On Wed, May 24, 2006 at 06:02:18PM -0500, Matthew D Swank wrote:
> In that case, why does sbcl even allow my method to be defined?
Because there is no locking mechanism (like package locks) for
specialization on standardized generic functions. Patches welcome! :)
> What use is a print-object method (my extension, or the standard
> mandated one) that doesn't hook into the lisp printer?
I believe the intent is to allow for greater implementation choice on how
primitive objects are printed. (For example, to allow for a low-level
fast path for standardized common objects that doesn't involve method
dispatch.) Keep in mind that SBCL (and CMUCL, from which it came)
spend most of their boostrapping lives without a CLOS implementation,
and they still need to print objects somehow.
Whether this is wise (in the specification or in an implementation)
is something I don't know enough to comment on.
For more insight, look at OUTPUT-UGLY-OBJECT in src/code/print.lisp.
;; KLUDGE: The TYPECASE approach here is non-ANSI; the ANSI definition of
;; PRINT-OBJECT says it provides printing and we're supposed to provide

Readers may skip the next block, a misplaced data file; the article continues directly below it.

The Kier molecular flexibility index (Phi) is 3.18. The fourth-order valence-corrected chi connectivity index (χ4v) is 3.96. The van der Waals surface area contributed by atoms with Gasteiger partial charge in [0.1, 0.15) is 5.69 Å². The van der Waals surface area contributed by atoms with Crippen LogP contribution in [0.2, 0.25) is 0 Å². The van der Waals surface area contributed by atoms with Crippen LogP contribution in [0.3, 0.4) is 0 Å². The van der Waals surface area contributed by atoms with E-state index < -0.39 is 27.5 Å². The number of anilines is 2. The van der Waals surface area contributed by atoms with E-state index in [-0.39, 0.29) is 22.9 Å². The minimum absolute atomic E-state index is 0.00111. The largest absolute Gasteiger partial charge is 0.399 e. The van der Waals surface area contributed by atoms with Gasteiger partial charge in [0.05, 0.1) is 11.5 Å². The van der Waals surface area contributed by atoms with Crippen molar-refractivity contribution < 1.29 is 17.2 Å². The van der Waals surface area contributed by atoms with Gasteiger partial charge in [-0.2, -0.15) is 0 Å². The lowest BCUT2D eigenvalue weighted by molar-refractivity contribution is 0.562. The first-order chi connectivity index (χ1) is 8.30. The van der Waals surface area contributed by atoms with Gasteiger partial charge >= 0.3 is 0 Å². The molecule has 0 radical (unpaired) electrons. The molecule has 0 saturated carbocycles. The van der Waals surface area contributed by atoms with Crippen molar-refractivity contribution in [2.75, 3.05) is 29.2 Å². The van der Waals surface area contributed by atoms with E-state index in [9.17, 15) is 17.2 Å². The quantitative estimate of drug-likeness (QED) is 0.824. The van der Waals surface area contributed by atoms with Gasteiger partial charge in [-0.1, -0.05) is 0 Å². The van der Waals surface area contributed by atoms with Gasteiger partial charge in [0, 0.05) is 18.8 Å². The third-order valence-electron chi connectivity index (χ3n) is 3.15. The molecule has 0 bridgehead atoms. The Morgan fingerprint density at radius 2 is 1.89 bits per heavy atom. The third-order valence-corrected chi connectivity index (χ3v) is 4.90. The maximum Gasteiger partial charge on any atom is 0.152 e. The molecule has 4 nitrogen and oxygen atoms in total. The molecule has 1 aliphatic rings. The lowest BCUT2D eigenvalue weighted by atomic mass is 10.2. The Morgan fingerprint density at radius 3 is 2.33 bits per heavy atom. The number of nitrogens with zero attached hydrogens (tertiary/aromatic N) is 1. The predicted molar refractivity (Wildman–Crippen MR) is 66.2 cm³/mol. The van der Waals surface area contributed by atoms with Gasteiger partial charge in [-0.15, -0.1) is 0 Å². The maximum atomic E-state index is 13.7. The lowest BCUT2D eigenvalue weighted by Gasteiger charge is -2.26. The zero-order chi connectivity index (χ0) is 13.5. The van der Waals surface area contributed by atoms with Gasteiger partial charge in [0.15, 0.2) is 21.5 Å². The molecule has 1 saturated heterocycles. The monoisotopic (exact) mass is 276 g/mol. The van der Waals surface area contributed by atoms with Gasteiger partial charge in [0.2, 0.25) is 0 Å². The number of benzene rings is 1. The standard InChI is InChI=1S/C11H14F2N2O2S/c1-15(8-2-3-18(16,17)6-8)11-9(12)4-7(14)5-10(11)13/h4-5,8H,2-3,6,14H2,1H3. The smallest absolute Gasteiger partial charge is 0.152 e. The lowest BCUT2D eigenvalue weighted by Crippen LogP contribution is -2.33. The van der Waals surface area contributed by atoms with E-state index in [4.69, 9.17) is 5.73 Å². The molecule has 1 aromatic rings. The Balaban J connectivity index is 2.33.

;; PRINT-OBJECT methods covering all classes. We deviate from this
;; by using PRINT-OBJECT only when we print instance values. However,
;; ANSI makes it hard to tell that we're deviating from this:
;; (1) ANSI specifies that the user isn't supposed to call PRINT-OBJECT
;; (2) ANSI (section 18.104.22.168.2) says it's undefined to define
;; a method on an external symbol in the CL package which is
;; applicable to arg lists containing only direct instances of
;; standardized classes.
;; Thus, in order for the user to detect our sleaziness in conforming
;; code, he has to do something relatively obscure like
;; (1) actually use tools like FIND-METHOD to look for PRINT-OBJECT
;; methods, or
;; (2) define a PRINT-OBJECT method which is specialized on the stream
;; value (e.g. a Gray stream object).
;; As long as no one comes up with a non-obscure way of detecting this
;; sleaziness, fixing this nonconformity will probably have a low
;; priority. -- WHN 2001-11-25
Patches probably welcome to fix this, too, though it won't neccessarily
make your code portable to other implementations.
(In any event I feel your pain - I had a situation once where I needed
to print arrays in such a way that they would be read back in with a
particular specialized type. It was also circular to the nth degree,
and that had to be preserved as well. I wound up crawling the structure
and wrapping them with an object that knows how to print them (as
#.(make-array ...)), turned on *print-circle*, and printed the whole mess.
But it was ugly, and specializing PRINT-OBJECT on ARRAY would have been